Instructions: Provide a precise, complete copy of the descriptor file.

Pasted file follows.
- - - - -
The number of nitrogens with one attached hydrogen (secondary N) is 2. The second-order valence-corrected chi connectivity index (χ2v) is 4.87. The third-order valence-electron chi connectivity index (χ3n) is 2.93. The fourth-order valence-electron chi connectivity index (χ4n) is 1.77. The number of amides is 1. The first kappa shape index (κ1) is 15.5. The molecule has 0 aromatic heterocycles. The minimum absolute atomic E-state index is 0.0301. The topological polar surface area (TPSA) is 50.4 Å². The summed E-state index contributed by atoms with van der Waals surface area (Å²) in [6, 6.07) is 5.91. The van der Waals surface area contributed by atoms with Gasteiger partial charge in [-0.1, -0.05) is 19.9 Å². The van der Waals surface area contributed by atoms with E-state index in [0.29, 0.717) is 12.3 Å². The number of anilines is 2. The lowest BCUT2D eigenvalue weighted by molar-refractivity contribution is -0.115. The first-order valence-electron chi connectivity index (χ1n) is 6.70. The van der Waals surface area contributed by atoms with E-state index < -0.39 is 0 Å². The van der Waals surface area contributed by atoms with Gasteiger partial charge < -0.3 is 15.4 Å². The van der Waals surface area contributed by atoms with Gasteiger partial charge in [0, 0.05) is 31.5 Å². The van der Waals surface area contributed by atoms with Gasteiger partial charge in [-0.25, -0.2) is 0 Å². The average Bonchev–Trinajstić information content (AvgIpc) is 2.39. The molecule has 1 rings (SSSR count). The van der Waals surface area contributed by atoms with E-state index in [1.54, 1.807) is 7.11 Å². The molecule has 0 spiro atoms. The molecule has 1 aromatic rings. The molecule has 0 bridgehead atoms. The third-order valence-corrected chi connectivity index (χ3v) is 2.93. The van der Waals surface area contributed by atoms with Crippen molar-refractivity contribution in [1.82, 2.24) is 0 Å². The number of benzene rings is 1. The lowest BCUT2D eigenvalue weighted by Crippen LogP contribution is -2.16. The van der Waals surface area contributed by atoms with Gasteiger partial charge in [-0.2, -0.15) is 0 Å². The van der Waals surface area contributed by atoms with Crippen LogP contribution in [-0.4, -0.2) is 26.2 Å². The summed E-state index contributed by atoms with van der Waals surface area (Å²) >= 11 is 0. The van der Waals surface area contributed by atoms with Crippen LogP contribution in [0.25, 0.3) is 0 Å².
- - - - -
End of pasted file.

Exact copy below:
The number of nitrogens with one attached hydrogen (secondary N) is 2. The second-order valence-corrected chi connectivity index (χ2v) is 4.87. The third-order valence-electron chi connectivity index (χ3n) is 2.93. The fourth-order valence-electron chi connectivity index (χ4n) is 1.77. The number of amides is 1. The first kappa shape index (κ1) is 15.5. The molecule has 0 aromatic heterocycles. The minimum absolute atomic E-state index is 0.0301. The topological polar surface area (TPSA) is 50.4 Å². The summed E-state index contributed by atoms with van der Waals surface area (Å²) in [6, 6.07) is 5.91. The van der Waals surface area contributed by atoms with Gasteiger partial charge in [-0.1, -0.05) is 19.9 Å². The van der Waals surface area contributed by atoms with E-state index in [0.29, 0.717) is 12.3 Å². The number of anilines is 2. The lowest BCUT2D eigenvalue weighted by molar-refractivity contribution is -0.115. The first-order valence-electron chi connectivity index (χ1n) is 6.70. The van der Waals surface area contributed by atoms with E-state index < -0.39 is 0 Å². The van der Waals surface area contributed by atoms with Gasteiger partial charge < -0.3 is 15.4 Å². The van der Waals surface area contributed by atoms with Gasteiger partial charge in [0, 0.05) is 31.5 Å². The van der Waals surface area contributed by atoms with Gasteiger partial charge in [-0.25, -0.2) is 0 Å². The average Bonchev–Trinajstić information content (AvgIpc) is 2.39. The molecule has 1 rings (SSSR count). The van der Waals surface area contributed by atoms with E-state index in [1.54, 1.807) is 7.11 Å². The molecule has 0 spiro atoms. The molecule has 1 aromatic rings. The molecule has 0 bridgehead atoms. The third-order valence-corrected chi connectivity index (χ3v) is 2.93. The van der Waals surface area contributed by atoms with Crippen molar-refractivity contribution in [1.82, 2.24) is 0 Å². The number of benzene rings is 1. The lowest BCUT2D eigenvalue weighted by Crippen LogP contribution is -2.16. The van der Waals surface area contributed by atoms with Gasteiger partial charge in [-0.2, -0.15) is 0 Å². The van der Waals surface area contributed by atoms with Crippen LogP contribution in [-0.4, -0.2) is 26.2 Å². The summed E-state index contributed by atoms with van der Waals surface area (Å²) >= 11 is 0. The van der Waals surface area contributed by atoms with Crippen LogP contribution in [0.25, 0.3) is 0 Å².